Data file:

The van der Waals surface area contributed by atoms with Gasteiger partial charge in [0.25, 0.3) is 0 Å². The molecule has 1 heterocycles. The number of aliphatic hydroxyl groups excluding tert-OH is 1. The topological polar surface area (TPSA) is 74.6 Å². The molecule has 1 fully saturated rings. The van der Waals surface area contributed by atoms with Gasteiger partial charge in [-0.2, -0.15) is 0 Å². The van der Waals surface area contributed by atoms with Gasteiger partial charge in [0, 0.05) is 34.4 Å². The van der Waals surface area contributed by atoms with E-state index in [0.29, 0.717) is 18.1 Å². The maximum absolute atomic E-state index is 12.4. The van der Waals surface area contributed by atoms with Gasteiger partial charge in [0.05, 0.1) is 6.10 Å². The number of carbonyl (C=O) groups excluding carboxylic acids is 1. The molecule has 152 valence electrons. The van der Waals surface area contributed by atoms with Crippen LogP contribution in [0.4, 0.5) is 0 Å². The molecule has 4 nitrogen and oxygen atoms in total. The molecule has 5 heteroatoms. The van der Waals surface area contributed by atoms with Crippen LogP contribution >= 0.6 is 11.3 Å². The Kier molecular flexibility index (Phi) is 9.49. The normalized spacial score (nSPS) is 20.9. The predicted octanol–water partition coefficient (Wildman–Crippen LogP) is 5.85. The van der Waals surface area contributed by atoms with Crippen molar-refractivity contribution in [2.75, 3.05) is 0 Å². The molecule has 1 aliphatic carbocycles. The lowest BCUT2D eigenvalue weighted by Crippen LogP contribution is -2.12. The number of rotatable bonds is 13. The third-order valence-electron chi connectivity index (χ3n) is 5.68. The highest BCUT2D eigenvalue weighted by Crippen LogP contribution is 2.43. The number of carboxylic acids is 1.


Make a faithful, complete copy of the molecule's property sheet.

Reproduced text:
The van der Waals surface area contributed by atoms with Gasteiger partial charge in [0.25, 0.3) is 0 Å². The molecule has 1 heterocycles. The number of aliphatic hydroxyl groups excluding tert-OH is 1. The topological polar surface area (TPSA) is 74.6 Å². The molecule has 1 fully saturated rings. The van der Waals surface area contributed by atoms with Gasteiger partial charge in [-0.2, -0.15) is 0 Å². The van der Waals surface area contributed by atoms with Gasteiger partial charge in [0, 0.05) is 34.4 Å². The van der Waals surface area contributed by atoms with E-state index in [0.29, 0.717) is 18.1 Å². The maximum absolute atomic E-state index is 12.4. The van der Waals surface area contributed by atoms with Gasteiger partial charge in [0.05, 0.1) is 6.10 Å². The number of carbonyl (C=O) groups excluding carboxylic acids is 1. The molecule has 152 valence electrons. The van der Waals surface area contributed by atoms with Crippen LogP contribution in [0.4, 0.5) is 0 Å². The molecule has 4 nitrogen and oxygen atoms in total. The molecule has 5 heteroatoms. The van der Waals surface area contributed by atoms with Crippen LogP contribution >= 0.6 is 11.3 Å². The Kier molecular flexibility index (Phi) is 9.49. The normalized spacial score (nSPS) is 20.9. The predicted octanol–water partition coefficient (Wildman–Crippen LogP) is 5.85. The van der Waals surface area contributed by atoms with Crippen molar-refractivity contribution in [2.75, 3.05) is 0 Å². The molecule has 1 aliphatic carbocycles. The lowest BCUT2D eigenvalue weighted by Crippen LogP contribution is -2.12. The number of rotatable bonds is 13. The third-order valence-electron chi connectivity index (χ3n) is 5.68. The highest BCUT2D eigenvalue weighted by Crippen LogP contribution is 2.43. The number of carboxylic acids is 1.